FIG. 14 is a partial cross-sectional view showing the overall structure of a second example of a liquid crystal display panel that uses the color filter 600 manufactured according to the present embodiment. One significant difference between this liquid crystal display panel 630 and the liquid crystal display panel 620 is that the color filter 600 is disposed in the lower side of the diagram (the side opposite from the observer). In the overall structure of the liquid crystal display panel 630, a liquid crystal layer 632 made from STN liquid crystal is sandwiched between the color filter 600 and an opposing substrate 631 made from a glass substrate or the like. Though not shown in the diagram, polarization plates or the like are provided to the outer surfaces of both the opposing substrate 631 and the color filter 600.

A plurality of long rectangular first electrodes 633 is formed at specific intervals on the protective film 609 of the color filter 600 (next to the liquid crystal layer 632) in the depth direction in the diagram, and a first orientation film 634 is formed to cover the surfaces of the first electrodes 633 next to the liquid crystal layer 632. A plurality of second electrodes 636 extending in a direction perpendicular to the first electrodes 633 next to the color filter 600 is formed at specific intervals on the surface of the opposing substrate 631 facing the color filter 600, and a second orientation film 637 is formed to cover the surfaces of the second electrodes 636 next to the liquid crystal layer 632.

The liquid crystal layer 632 is provided with spacers 638 for maintaining a constant thickness in the liquid crystal layer 632, and a seal member 639 for preventing the liquid crystal composition in the liquid crystal layer 632 from leaking to the exterior. As with the liquid crystal display panel 620 described above, the area in which the first electrodes 633 and the second electrodes 636 intersect constitutes a pixel, and is configured such that the colored layers 608R, 608G, and 608B of the color filter 600 are located in the area constituting this pixel.

FIG. 15 is an exploded perspective view showing a third example wherein a liquid crystal display panel is configured using the color filter 600 to which the present invention is applied, and shows the overall structure of a transparent TFT (thin film transistor) liquid crystal display panel. In this liquid crystal display panel 650, the color filter 600 is disposed in the upper side of the diagram (the same side as the observer).

This liquid crystal display panel 650 is essentially configured from a color filter 600, an opposing substrate 651 disposed to face the color filter, a liquid crystal layer (not shown) held therebetween, a polarization plate 655 disposed on the upper side of the color filter 600 (the same side as the observer), and a polarization plate (not shown) provided on the lower side of the opposing substrate 651. A liquid crystal driving electrode 656 is formed on the surface of the protective film 609 of the color filter 600 (the surface next to the opposing substrate 651).

The electrode 656 is made from ITO or another such transparent conductive material, and is a full electrode that covers the entire area in which a hereinafter-described pixel electrode 660 is formed. Also, an orientation film 657 is provided to cover the surface of the electrode 656 opposite the pixel electrode 660.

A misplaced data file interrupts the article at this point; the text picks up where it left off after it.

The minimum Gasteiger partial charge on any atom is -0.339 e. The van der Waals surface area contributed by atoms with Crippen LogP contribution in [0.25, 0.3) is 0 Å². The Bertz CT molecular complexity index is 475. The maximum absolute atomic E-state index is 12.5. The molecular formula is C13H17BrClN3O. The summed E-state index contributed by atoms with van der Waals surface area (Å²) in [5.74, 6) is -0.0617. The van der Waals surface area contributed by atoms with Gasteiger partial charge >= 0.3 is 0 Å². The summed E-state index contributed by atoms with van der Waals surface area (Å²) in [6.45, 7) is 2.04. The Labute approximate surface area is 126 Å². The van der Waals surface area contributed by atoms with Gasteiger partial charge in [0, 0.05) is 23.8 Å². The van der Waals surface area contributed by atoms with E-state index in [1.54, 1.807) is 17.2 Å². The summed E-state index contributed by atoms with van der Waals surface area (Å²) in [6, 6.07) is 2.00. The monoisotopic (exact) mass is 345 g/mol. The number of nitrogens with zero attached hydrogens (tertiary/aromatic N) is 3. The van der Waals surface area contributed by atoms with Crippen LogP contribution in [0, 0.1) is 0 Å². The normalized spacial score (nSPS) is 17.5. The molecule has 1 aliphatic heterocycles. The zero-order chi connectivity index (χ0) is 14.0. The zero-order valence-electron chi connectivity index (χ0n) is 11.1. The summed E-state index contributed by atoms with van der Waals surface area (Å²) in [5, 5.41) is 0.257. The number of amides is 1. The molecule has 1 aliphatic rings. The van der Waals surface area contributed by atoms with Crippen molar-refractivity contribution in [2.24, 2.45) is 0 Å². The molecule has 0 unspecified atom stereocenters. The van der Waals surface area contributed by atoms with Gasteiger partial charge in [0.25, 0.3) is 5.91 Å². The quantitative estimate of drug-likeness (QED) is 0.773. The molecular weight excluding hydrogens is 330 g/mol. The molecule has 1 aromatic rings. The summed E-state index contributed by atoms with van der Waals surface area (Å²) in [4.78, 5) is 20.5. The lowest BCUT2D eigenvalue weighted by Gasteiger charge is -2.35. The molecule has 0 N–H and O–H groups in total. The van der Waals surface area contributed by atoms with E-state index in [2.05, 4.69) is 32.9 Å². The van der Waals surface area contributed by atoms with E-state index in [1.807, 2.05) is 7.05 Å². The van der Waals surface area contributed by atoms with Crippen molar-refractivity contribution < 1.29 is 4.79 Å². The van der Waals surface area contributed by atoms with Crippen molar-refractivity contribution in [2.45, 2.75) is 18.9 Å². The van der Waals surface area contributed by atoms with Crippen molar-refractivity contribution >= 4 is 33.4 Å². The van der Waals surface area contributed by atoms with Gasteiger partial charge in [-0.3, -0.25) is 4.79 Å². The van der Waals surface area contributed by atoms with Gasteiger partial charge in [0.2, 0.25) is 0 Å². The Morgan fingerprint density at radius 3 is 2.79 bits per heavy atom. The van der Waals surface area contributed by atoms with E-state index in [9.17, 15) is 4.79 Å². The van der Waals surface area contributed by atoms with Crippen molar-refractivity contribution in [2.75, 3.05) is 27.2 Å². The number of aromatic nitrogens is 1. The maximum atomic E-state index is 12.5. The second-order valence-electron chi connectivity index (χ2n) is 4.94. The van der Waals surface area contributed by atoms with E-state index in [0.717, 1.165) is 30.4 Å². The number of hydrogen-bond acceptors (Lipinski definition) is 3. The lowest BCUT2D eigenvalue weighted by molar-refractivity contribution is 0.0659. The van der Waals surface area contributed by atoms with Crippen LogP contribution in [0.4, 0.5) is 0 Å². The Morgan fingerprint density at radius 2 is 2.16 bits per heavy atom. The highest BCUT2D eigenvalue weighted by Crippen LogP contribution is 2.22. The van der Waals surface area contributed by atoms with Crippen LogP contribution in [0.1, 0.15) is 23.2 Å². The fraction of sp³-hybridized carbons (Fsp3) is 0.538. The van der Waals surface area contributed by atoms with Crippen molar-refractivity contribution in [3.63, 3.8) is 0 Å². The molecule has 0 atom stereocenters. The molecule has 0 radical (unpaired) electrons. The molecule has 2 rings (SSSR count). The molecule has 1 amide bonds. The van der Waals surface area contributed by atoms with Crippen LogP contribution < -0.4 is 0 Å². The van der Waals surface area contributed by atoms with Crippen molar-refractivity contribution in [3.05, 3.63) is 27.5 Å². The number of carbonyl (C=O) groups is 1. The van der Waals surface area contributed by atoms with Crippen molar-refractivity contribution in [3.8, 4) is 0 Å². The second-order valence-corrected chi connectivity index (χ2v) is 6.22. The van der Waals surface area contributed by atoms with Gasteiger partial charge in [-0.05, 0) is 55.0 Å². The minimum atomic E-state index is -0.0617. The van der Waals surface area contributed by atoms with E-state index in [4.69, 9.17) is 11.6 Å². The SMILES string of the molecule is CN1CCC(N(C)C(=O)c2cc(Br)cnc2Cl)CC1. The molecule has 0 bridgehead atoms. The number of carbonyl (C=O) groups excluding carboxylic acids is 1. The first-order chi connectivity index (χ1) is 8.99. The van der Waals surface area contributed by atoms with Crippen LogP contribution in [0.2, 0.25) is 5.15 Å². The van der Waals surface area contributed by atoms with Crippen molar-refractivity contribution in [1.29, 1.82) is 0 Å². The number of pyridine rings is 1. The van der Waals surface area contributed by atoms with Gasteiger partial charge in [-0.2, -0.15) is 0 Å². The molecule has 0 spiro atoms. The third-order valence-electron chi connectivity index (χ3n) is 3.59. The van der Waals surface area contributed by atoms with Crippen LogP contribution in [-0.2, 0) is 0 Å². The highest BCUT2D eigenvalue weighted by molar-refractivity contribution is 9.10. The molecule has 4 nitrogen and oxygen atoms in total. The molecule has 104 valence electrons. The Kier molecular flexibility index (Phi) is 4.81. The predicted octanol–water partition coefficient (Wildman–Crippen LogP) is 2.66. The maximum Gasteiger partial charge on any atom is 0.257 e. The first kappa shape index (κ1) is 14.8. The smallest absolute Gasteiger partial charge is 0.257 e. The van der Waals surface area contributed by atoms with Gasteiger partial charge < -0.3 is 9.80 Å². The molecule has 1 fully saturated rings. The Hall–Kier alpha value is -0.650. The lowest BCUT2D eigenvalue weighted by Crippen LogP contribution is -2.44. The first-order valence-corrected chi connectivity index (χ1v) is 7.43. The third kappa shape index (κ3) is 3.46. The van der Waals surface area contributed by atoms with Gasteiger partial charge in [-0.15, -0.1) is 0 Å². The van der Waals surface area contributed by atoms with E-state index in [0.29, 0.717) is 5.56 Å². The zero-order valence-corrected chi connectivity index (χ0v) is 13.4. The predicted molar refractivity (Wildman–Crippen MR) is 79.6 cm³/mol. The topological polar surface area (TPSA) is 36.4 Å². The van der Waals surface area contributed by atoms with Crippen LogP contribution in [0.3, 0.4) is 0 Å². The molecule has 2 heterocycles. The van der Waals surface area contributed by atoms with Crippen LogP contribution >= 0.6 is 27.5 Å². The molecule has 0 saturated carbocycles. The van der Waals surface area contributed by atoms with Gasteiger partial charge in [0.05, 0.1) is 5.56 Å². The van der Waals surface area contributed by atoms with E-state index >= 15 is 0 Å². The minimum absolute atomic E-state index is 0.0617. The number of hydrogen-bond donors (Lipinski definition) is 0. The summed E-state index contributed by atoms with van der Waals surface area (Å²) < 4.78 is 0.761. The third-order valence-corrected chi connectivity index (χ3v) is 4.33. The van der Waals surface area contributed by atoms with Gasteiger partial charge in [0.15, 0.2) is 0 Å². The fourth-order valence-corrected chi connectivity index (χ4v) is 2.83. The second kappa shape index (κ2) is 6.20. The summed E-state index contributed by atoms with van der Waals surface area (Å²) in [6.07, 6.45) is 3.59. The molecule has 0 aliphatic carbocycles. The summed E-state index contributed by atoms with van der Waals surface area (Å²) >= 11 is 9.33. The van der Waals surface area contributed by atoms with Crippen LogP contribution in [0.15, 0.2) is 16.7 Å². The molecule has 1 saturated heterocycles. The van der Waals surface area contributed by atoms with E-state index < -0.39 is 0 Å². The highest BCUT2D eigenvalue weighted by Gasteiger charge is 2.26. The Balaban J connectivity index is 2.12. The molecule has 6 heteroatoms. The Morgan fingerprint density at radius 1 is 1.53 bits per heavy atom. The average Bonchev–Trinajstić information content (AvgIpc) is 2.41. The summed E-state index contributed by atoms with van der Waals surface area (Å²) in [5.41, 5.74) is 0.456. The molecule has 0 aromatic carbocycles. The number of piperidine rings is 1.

An insulation layer 658 is formed on the surface of the opposing substrate 651 facing the color filter 600, and a scanning wire 661 and signal wire 662 are formed perpendicular to each other on the insulation layer 658. The pixel electrode 660 is then formed in the area enclosed by the scanning wire 661 and the signal wire 662. An orientation film is provided on the pixel electrode 660 in the actual liquid crystal display panel, but is omitted in the diagram.

Also, the portion of the pixel electrode 660 enclosed by the notch, the scanning wire 661, and the signal wire 662 is incorporated with a thin film transistor 663 equipped with a source electrode, a drain electrode, a semiconductor, and a gate electrode. The configuration is such that it is possible to turn the thin film transistor 663 on and off to control the supply of electrical currents to the pixel electrode 660 by applying signals to the scanning wire 661 and the signal wire 662. Each of the liquid crystal display panels 620, 630, and 650 described above is a transmission type, but it is possible to create a reflective liquid crystal display panel or a semi-transparent/reflective liquid crystal display panel by providing a reflective layer or a semi-transparent layer. The organic EL device will now be described.

FIG. 16 is a partial cross-sectional view of the display area of an organic EL display device. This organic EL display device 700 is essentially configured with a circuit element 702, a light-emitting element 703, and a cathode 704 laminated to a substrate (W) 701. In the display device 700, light emitted from the light-emitting element 703 onto one side of the substrate 701 passes through the circuit element 702 and the substrate 701 to be emitted to an observer, while the light emitted from the light-emitting element 703 onto the other side of the substrate 701 is reflected by the negative electrode 704, and then passes through the circuit element 702 and the substrate 701 to be emitted to the observer.

A base protection film 706 having a silicon oxide film is formed between the circuit element 702 and the substrate 701, and an island shaped semiconductor film 707 composed of polycrystalline silicon is formed on the base protection film 706 (on the side facing the light-emitting element 703). A source area 707 a and a drain area 707 b are formed respectively in the left and right areas of the semiconductor film 707 by high-concentration cation implantation. The center section, which is not implanted with cations, constitutes a channel area 707 c.